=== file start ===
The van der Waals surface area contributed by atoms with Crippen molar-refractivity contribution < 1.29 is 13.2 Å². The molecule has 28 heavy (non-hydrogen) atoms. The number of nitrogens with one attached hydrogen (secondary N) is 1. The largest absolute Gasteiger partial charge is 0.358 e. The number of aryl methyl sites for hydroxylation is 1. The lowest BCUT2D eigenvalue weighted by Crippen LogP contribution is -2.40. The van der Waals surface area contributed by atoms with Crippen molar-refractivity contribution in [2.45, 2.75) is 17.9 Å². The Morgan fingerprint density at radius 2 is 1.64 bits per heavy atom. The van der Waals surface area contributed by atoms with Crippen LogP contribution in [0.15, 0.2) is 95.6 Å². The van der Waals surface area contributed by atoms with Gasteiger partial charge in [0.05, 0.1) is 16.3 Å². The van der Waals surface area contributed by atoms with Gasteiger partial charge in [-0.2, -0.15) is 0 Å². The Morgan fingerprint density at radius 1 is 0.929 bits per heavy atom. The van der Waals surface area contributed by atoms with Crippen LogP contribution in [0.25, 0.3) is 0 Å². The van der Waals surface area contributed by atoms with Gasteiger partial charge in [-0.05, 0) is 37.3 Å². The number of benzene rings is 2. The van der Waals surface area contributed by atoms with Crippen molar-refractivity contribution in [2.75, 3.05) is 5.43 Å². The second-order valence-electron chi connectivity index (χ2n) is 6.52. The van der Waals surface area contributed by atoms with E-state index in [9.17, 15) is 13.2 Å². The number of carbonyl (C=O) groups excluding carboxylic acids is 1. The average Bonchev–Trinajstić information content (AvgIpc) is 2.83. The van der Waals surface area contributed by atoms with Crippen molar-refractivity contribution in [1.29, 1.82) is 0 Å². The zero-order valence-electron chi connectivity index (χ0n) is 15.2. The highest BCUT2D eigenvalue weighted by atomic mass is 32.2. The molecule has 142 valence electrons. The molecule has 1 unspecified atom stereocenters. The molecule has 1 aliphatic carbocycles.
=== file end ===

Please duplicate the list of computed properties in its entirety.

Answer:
The van der Waals surface area contributed by atoms with Crippen molar-refractivity contribution < 1.29 is 13.2 Å². The molecule has 28 heavy (non-hydrogen) atoms. The number of nitrogens with one attached hydrogen (secondary N) is 1. The largest absolute Gasteiger partial charge is 0.358 e. The number of aryl methyl sites for hydroxylation is 1. The lowest BCUT2D eigenvalue weighted by Crippen LogP contribution is -2.40. The van der Waals surface area contributed by atoms with Crippen molar-refractivity contribution in [2.45, 2.75) is 17.9 Å². The Morgan fingerprint density at radius 2 is 1.64 bits per heavy atom. The van der Waals surface area contributed by atoms with Crippen LogP contribution in [0.15, 0.2) is 95.6 Å². The van der Waals surface area contributed by atoms with Gasteiger partial charge in [0.05, 0.1) is 16.3 Å². The van der Waals surface area contributed by atoms with Gasteiger partial charge in [-0.2, -0.15) is 0 Å². The Morgan fingerprint density at radius 1 is 0.929 bits per heavy atom. The van der Waals surface area contributed by atoms with Crippen LogP contribution in [0.25, 0.3) is 0 Å². The van der Waals surface area contributed by atoms with Gasteiger partial charge in [-0.05, 0) is 37.3 Å². The number of benzene rings is 2. The van der Waals surface area contributed by atoms with Crippen molar-refractivity contribution in [2.75, 3.05) is 5.43 Å². The second-order valence-electron chi connectivity index (χ2n) is 6.52. The van der Waals surface area contributed by atoms with E-state index in [9.17, 15) is 13.2 Å². The number of carbonyl (C=O) groups excluding carboxylic acids is 1. The average Bonchev–Trinajstić information content (AvgIpc) is 2.83. The van der Waals surface area contributed by atoms with Crippen molar-refractivity contribution in [1.29, 1.82) is 0 Å². The zero-order valence-electron chi connectivity index (χ0n) is 15.2. The highest BCUT2D eigenvalue weighted by atomic mass is 32.2. The molecule has 142 valence electrons. The molecule has 1 unspecified atom stereocenters. The molecule has 1 aliphatic carbocycles.